The government ushered in the era of a tax on all services, except for those on a negative list, brushing aside requests from some quarters for a postponement. Obviously, the government felt enough time had been given already, with the concept paper on the subject put out a few months before, major legislative proposals presented with the Budget and essential notifications issued 10 days earlier. Even so, some last-minute doubts surfaced and the government came out with a circular and notifications to clear these.
The major anxiety of exporters was about the service tax exemption on commission to their agents abroad. On June 20, the government superseded (with effect from July 1) its notification of July 7, 2009 (that had allowed exemption on services of goods transport agencies and commission agents abroad) and granted exemption only on services of goods transport agencies for transport of goods to ports or airports. Exporters were left wondering whether they would be required to pay service tax on the amounts they remitted to the commission agents abroad. Their anxieties were set at rest on June 29, when the joint secretary (TRU)s DO letter No. 334/1/2012-TRU informed that these services, of commission agents to exporters on the existing lines, had been validated by the issue of Notification No. 42/2012-ST.
The other anxiety of exporters related to refunds of tax on specified services that they use in the course of exports. The existing notification No. 52/2011-ST dated December 30, 2011, had to be revised in accordance with the new regime. The joint secretarys letter informed this had been done by way of a new notification, No. 41/2012-ST dated June 29, issued under the revised Section 93A of the Finance Act, 1994. There were some doubts about the levy of education cess and secondary higher education cess. The joint secretarys letter clarified the legal position and said the matter had been settled with the Removal of Difficulties Order No. 2/2012 dated June 29. The letter also clarified that notification No. 11/2005-ST dated April 19, 2005, had not been rescinded to enable sanction of pending rebates and that it would, however, automatically cease to have effect for exports on or after July 1, as the Export of Services Rules, 2005, would stand superseded from the said date.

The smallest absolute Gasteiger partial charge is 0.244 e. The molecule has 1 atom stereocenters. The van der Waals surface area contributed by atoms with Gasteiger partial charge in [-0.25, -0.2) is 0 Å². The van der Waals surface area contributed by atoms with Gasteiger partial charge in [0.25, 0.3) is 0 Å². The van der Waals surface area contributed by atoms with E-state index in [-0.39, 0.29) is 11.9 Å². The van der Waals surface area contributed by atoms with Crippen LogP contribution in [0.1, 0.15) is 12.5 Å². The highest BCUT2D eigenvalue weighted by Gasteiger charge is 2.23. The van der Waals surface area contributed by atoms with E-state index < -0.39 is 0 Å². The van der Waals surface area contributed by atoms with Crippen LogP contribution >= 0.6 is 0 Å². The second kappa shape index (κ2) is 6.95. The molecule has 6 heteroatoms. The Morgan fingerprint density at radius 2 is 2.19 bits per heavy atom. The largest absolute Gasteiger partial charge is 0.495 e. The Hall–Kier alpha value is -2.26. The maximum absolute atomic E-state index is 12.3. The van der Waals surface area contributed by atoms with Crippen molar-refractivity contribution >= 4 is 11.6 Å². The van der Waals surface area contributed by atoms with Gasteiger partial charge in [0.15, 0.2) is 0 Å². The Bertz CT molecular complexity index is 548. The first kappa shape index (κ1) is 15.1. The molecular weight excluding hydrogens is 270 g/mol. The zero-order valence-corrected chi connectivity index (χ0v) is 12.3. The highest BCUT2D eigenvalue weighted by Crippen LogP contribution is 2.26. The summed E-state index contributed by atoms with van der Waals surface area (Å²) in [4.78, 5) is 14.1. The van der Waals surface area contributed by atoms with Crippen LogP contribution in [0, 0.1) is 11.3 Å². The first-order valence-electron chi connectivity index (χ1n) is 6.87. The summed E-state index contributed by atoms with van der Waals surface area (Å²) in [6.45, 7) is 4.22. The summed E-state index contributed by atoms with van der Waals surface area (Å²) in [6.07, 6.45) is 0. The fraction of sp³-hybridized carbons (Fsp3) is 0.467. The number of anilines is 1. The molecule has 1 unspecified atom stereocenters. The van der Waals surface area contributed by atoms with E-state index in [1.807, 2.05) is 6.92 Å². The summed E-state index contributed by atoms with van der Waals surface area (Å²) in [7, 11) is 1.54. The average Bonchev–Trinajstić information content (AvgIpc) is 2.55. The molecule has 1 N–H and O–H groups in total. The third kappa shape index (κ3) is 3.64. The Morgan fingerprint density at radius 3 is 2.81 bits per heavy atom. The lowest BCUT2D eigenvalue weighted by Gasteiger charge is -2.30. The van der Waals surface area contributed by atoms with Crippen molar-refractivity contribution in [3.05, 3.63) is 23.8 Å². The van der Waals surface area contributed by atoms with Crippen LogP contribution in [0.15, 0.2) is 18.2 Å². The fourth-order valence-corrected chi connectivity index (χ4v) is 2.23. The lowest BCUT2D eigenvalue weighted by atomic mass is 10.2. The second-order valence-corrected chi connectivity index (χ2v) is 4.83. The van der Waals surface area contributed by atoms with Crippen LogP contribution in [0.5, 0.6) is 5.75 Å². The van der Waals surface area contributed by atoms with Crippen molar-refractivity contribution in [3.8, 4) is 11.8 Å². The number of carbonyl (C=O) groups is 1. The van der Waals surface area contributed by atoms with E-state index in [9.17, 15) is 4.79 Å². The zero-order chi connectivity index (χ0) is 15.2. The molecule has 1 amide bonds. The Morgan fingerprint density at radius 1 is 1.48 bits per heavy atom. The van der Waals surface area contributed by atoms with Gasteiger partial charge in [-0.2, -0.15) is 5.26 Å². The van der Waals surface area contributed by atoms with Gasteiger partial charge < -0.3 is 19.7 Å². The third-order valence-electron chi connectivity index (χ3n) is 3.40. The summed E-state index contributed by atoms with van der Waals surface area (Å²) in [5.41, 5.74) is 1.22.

Overall, the Central Board of Excise and Customs (CBEC) went about the task of implementing the new regime with sufficient care. An elaborate educational guide (with further improvisation over the draft guidance papers released at the time of the Budget) has been put up on the CBEC website. Seminars have been held at various centres to help tax payers understand the new regime. A video of the seminar held in Chennai has been made available on the website. CBEC has advised its staff to refer any complex issues to the Board for examination, rather than precipitate action at the early stages of implementation, unless revenue is at immediate stake.
What CBEC needs to do now is update all the provisions of the new regime on its website. The updated versions of the relevant provisions of the Finance Act, 1994, and the Rules will help the taxpayers immensely.